I ride long events also (have a 300km ride this weekend).

Page 1. Power (3s), HR, cadence, speed, distance and elevation. (Also distance to next waypoint if I am following a course).
Page 2. Time of day, normalised power, calories, temperature, battery. I probably only have to refer to page 2 once an hour or so.
Page 3. Map
Page 4. Elevation graph.

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Garmin Edge 530 520.

First screen:

Second screen:


Third screen:


Fourth screen:

I use the last one when pulling on a group ride, because I don’t want to miss a turn and I want to keep a constant speed.

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Leaked spy shots? :wink:

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LOL, polishing my ‘trade show tech crystal ball’ after meeting a Garmin ANT+ product manager yesterday

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Interesting, I see that most of you use the same data fields as I do but with mainly the addition of 3s power. I think I will add that to my main screen but also create another page with IF, %FTP, av Pwr and av HR etc.

As I said above, I’ve ridden most of my long distance stuff by ‘feel’ so I have a pretty good experience of listening to my body and how it reacts to increasing fatigue, it will be interesting to note how that relates to the numbers I’m seeing on the screen as the hours rack up.

My main field is 3sec power but I also use 30 sec power to help keep my power output a little smoother.

Personally I found 3 sec was “too jumpy” to help me hold a certain power, say 220 watts. After playing around I settled on 10 sec as best tradeoff to help me hold a target power.

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My main screen:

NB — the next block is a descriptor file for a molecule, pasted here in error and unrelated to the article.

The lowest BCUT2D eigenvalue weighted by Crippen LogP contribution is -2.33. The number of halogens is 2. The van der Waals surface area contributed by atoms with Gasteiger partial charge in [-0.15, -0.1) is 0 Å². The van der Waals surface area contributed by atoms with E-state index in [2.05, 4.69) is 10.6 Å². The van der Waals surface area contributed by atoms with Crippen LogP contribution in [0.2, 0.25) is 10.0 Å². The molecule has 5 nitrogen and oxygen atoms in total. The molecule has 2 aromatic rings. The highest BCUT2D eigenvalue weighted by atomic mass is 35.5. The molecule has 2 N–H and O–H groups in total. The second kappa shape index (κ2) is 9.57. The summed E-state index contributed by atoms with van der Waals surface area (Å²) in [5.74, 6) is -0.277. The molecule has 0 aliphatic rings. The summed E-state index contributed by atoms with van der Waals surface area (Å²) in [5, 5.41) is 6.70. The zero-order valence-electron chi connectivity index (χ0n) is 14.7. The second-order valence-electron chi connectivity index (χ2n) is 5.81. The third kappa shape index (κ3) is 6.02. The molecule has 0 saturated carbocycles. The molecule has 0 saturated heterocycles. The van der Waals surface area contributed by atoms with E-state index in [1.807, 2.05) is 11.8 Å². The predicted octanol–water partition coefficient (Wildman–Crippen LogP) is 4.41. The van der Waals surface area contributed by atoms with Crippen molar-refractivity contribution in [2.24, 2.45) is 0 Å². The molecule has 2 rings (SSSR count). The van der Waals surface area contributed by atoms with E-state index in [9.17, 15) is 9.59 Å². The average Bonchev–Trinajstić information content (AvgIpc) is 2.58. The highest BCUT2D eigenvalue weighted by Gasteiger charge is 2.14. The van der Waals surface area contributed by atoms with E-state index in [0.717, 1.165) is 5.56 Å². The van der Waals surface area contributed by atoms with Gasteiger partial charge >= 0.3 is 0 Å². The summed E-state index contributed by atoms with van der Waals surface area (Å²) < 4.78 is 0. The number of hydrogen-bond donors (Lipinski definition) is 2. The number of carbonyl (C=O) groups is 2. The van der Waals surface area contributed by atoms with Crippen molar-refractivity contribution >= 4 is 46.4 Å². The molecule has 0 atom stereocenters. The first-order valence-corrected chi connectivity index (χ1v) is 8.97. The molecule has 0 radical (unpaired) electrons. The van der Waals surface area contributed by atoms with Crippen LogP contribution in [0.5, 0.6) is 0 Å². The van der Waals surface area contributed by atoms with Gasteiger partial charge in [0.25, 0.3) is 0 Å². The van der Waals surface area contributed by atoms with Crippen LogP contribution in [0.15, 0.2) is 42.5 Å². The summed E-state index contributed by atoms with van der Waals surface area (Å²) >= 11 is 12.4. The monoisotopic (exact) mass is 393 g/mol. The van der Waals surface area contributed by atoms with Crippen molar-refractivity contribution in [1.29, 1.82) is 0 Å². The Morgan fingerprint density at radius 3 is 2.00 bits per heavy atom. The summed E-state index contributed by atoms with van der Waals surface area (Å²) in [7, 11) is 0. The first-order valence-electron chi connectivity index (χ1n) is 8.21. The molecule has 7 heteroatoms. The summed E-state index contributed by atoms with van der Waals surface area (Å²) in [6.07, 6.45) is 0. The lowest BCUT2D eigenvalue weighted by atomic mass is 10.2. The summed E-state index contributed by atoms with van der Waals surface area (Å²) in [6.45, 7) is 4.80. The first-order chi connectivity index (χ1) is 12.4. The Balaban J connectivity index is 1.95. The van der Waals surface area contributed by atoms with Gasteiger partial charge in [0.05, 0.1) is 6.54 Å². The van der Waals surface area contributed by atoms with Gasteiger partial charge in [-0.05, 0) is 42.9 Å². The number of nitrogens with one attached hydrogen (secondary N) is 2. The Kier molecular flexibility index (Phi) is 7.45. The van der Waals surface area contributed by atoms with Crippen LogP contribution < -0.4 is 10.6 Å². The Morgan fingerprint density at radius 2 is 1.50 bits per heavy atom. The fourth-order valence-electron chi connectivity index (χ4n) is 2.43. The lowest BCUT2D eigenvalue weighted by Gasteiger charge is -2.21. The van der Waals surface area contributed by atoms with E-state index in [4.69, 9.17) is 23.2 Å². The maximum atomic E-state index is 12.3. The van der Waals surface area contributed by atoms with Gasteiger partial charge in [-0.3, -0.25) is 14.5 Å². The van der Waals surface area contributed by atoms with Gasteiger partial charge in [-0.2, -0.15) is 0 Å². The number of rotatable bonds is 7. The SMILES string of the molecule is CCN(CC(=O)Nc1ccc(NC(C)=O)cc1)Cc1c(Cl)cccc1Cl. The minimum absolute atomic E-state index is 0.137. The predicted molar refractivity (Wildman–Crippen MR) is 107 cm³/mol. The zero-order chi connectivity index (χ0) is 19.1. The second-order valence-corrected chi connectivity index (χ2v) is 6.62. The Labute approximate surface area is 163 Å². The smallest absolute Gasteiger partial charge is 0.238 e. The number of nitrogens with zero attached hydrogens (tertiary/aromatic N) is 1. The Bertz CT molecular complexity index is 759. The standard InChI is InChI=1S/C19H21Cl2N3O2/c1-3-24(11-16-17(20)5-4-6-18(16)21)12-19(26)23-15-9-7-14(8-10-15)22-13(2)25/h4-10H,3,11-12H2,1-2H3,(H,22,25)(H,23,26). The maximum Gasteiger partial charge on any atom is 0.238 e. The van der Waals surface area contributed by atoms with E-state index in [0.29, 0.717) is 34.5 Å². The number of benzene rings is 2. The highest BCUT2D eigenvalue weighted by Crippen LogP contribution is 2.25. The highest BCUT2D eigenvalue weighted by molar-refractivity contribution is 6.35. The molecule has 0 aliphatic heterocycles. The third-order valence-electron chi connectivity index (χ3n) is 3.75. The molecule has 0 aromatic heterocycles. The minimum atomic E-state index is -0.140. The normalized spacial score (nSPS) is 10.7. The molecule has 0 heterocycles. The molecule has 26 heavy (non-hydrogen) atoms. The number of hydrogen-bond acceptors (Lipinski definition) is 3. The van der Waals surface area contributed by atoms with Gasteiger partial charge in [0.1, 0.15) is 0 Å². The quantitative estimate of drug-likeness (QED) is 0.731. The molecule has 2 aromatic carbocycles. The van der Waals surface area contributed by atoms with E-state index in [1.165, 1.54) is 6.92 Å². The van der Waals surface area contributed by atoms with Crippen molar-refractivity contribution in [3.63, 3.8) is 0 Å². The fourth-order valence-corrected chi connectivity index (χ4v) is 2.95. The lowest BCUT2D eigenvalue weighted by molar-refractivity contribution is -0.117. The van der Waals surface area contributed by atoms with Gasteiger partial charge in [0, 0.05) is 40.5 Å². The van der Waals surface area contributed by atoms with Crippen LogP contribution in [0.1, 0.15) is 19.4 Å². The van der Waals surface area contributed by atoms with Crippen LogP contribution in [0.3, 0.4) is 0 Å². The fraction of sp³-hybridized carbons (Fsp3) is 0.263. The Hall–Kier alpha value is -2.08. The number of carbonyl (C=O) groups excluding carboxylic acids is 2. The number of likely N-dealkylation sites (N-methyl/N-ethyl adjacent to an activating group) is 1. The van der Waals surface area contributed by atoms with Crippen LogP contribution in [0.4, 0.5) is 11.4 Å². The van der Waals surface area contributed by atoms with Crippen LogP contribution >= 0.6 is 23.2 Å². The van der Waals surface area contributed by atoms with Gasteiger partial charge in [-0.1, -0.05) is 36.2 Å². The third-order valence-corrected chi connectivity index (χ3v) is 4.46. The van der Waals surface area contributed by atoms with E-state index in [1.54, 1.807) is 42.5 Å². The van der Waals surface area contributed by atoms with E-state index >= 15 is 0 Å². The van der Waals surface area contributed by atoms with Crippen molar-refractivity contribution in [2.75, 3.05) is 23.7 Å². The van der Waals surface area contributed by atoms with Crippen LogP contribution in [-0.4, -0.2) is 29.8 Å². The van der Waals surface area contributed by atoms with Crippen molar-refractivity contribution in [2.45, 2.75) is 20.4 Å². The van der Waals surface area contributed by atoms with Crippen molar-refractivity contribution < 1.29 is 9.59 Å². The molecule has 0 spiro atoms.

• NP (normalized power)
  • Power
  • Average power
  • Speed
  • Average speed
  • Heart Rate
  • Cadence
  • Distance
  • Ride Time

Second screen (for doing intervals on the road)

  • Interval time (started by hitting the lap button)
  • Average power
  • Power
  • Speed
  • Cadence

Third screen – bunch of other specialized fields

  • Grade
  • TSS
  • etc, etc

After using my PM outdoors I agree that 3s is hard to use, especially in rolling, variable terrain. I’ll try 10s next time.

IF and TSS were good, it felt like I was totally beasting myself, and I was!

IF 0.84
TSS. 550!

Time for bed!

If you are using a 10s average - does that mean that every 10s is about how often you check what the 10s Watt average is?
I’m still trying to get my head around how you use a PM/Bolt outside on long/slow rides.

From top to bottom for training:
3s power
lap time
speed/avg speed
HR/avg HR
Avg power/time of day

For road racing
3s power
elapsed time

For TT
3s power
Elapsed time
Speed/avg speed

During racing I don’t use any other screen, and just need to be able to glance down and see only what I need. For training, I’ve a bunch of other screens set up according to theme. I’ve one giving info on temperature/sunset times etc, one for navigation, one for training loads. But most of that stuff I’ll only look at once I get home and have uploaded.

interesting tip about kJoules, @Landis . How do you adjust your nutrition according to that value?

I use it along with my BMR to keep from overeating off the bike. For example, my BMR is 1850-ish and if I do a 2000Kj ride I know my daily calories need to be close to 3850 to maintain weight and stay fueled when doing a bit of intensity or racing.